As most people move through their careers, they leave a trail of past employers. With each past employer there may be a 401k out there holding money for you. If you have moved a few times along the way, they might have lost track of you, too.
Almost all employers offer a 401k or similar plan. Many employers allow you to be eligible for the 401k from the first day and some will enroll you automatically. If you find yourself looking back at five different employers over the years, there may be five different 401k accounts sitting out there. Let’s get this organized!
Once you leave an employer, the company can force you out of the 401k by sending you a check, but they can’t force you to stay in the plan. Staying is no problem except that you create this trail behind you with one plan after another, each with relatively small balances. A 401k may not be a great place to leave your money as the fees are typically higher than they would be in an IRA.
Follow this plan to get yourself organized.
Make a list of your past employers
The IRS designs 401ks to limit eligibility at a minimum of 21 years of age, so you don’t need to start your list with your high school jobs. Any place you’ve worked since your 21st birthday should be on the list.
Call human resources
For each company on the list, call human resources and ask if they can help you determine if there is a 401k balance being held on your behalf. The company may have sent you a check for your balance, and you forgot. It is worth checking to confirm that there isn’t money out there for you.
Gather the statements
Your employer should direct you to the company that manages the 401k. The company can change from time to time so it may not be the same financial firm that handled it when you were employed. Using your social security number and birthdate, you can get the firm to provide you with a statement showing how much you have in the account. Gather all of the statements from all of your old 401ks. If you have contributed regularly over 15 years, you may find that the sum of all your accounts now equals a couple of years of your current income, depending upon how you invested the money.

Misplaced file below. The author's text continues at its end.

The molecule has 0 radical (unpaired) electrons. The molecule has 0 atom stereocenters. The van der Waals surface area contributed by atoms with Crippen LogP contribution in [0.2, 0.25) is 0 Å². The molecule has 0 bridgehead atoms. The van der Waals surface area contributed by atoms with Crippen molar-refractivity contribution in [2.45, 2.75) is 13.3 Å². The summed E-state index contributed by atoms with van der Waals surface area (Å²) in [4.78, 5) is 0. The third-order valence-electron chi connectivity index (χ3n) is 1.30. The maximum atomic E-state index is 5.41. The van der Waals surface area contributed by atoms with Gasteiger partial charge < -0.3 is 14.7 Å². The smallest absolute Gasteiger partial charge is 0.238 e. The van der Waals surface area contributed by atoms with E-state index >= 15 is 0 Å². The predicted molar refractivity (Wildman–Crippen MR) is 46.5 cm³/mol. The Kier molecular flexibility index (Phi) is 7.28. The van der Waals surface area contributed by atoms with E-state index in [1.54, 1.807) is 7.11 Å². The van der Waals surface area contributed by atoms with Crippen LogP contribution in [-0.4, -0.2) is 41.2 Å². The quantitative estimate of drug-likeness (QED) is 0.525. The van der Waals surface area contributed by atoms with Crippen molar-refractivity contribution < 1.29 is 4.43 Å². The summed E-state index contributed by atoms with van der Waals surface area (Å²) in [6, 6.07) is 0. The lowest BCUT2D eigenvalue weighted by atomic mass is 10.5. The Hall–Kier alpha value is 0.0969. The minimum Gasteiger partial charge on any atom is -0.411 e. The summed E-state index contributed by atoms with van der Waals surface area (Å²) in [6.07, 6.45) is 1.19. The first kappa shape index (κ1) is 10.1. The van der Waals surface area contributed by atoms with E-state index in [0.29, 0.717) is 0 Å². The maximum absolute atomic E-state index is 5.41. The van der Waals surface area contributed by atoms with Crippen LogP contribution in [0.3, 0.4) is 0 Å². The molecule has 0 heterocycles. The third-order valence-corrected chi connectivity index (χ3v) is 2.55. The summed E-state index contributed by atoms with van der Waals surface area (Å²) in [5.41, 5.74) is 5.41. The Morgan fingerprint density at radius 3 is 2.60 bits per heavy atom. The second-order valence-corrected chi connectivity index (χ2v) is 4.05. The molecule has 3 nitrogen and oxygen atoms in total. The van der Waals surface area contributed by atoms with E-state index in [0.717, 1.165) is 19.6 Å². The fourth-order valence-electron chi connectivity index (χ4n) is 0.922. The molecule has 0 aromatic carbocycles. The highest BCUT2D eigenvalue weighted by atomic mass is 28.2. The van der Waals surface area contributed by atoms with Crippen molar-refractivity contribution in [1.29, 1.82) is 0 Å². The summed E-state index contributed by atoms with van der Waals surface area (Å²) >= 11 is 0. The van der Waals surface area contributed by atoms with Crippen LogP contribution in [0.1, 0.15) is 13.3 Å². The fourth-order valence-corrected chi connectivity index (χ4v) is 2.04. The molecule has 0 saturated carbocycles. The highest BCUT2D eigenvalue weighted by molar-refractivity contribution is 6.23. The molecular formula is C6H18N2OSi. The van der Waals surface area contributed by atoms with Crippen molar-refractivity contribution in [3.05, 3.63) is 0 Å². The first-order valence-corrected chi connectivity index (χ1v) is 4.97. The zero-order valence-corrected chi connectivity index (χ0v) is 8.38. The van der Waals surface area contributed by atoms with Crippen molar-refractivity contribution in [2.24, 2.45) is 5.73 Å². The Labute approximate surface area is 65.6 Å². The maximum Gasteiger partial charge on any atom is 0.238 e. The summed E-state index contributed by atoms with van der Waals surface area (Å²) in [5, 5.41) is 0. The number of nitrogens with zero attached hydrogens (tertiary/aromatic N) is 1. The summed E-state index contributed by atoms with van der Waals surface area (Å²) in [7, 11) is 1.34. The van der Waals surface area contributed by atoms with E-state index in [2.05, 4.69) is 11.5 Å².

Open an IRA
If you already have an IRA, you can skip this step. You will want to open an account with a stock brokerage. Unless you have lots and lots of money, I recommend a discount brokerage like Charles Schwab, Fidelity Investments or TD Ameritrade. Choosing one may be as easy as determining which one has the closest office, or you can do it online.
Transfer the 401ks
Now that your new IRA is open, you’ll want to transfer all of the 401k assets to your IRA. Your broker can handle most of the work if you fill out a form — in person or online — providing them with the account details from the collected 401k statements.
Inside the 401k, the company may have restricted your investments rather narrowly, forcing you to invest with no more than moderate risk in mutual funds. In your brokerage account, you’ll have the full gamut of options, but you’ll want to remain fairly conservative, investing in five to seven different no-load, commission-free mutual funds with different strategies. Some should be stock funds and others should be bond funds. When you’re young, most should be stock funds; as you get older, more investments should go into bonds.
By following this strategy, you get the big benefit of having control of your savings and investments. You’d hate to forget about one of those old accounts and miss out on what that value can cover during retirement. If you’re wise and thoughtful, you should be able to reduce the fees you’re paying, thereby increasing your potential returns. Best of all, you can sleep at night knowing where all of your money is sleeping.
Devin Thorpe, husband, father, author of Your Mark On The World and a popular guest speaker, is a Forbes Contributor. Building on a twenty-five year career in finance and entrepreneurship that included $500 million in completed transactions, he now champions social good full time, seeking to help others succeed in their efforts to make the world a better place.